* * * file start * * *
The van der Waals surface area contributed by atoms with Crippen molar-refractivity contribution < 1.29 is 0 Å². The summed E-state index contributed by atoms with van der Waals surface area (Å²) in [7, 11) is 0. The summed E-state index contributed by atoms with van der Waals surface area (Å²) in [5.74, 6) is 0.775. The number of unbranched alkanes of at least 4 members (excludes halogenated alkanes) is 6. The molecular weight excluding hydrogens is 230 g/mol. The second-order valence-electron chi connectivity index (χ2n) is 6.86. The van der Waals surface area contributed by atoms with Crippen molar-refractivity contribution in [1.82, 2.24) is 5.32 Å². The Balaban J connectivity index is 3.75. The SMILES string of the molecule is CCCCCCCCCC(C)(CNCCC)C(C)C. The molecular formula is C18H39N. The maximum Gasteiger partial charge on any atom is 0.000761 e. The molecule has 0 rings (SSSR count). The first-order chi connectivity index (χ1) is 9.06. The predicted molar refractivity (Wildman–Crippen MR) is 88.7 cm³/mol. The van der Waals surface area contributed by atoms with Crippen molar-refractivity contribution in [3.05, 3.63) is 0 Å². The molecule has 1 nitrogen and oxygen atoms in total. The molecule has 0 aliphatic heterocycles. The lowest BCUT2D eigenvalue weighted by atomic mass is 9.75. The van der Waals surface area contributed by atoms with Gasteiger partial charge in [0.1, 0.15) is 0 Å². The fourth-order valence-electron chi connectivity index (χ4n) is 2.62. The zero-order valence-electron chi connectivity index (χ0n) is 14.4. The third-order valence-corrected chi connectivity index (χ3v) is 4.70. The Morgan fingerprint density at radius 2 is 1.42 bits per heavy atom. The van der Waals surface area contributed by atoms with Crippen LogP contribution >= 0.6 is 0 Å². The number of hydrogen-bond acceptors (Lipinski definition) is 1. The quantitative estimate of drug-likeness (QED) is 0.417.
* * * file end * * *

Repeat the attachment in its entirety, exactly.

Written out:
The van der Waals surface area contributed by atoms with Crippen molar-refractivity contribution < 1.29 is 0 Å². The summed E-state index contributed by atoms with van der Waals surface area (Å²) in [7, 11) is 0. The summed E-state index contributed by atoms with van der Waals surface area (Å²) in [5.74, 6) is 0.775. The number of unbranched alkanes of at least 4 members (excludes halogenated alkanes) is 6. The molecular weight excluding hydrogens is 230 g/mol. The second-order valence-electron chi connectivity index (χ2n) is 6.86. The van der Waals surface area contributed by atoms with Crippen molar-refractivity contribution in [1.82, 2.24) is 5.32 Å². The Balaban J connectivity index is 3.75. The SMILES string of the molecule is CCCCCCCCCC(C)(CNCCC)C(C)C. The molecular formula is C18H39N. The maximum Gasteiger partial charge on any atom is 0.000761 e. The molecule has 0 rings (SSSR count). The first-order chi connectivity index (χ1) is 9.06. The predicted molar refractivity (Wildman–Crippen MR) is 88.7 cm³/mol. The van der Waals surface area contributed by atoms with Crippen molar-refractivity contribution in [3.05, 3.63) is 0 Å². The molecule has 1 nitrogen and oxygen atoms in total. The molecule has 0 aliphatic heterocycles. The lowest BCUT2D eigenvalue weighted by atomic mass is 9.75. The van der Waals surface area contributed by atoms with Gasteiger partial charge in [0.1, 0.15) is 0 Å². The fourth-order valence-electron chi connectivity index (χ4n) is 2.62. The zero-order valence-electron chi connectivity index (χ0n) is 14.4. The third-order valence-corrected chi connectivity index (χ3v) is 4.70. The Morgan fingerprint density at radius 2 is 1.42 bits per heavy atom. The van der Waals surface area contributed by atoms with Crippen LogP contribution >= 0.6 is 0 Å². The number of hydrogen-bond acceptors (Lipinski definition) is 1. The quantitative estimate of drug-likeness (QED) is 0.417.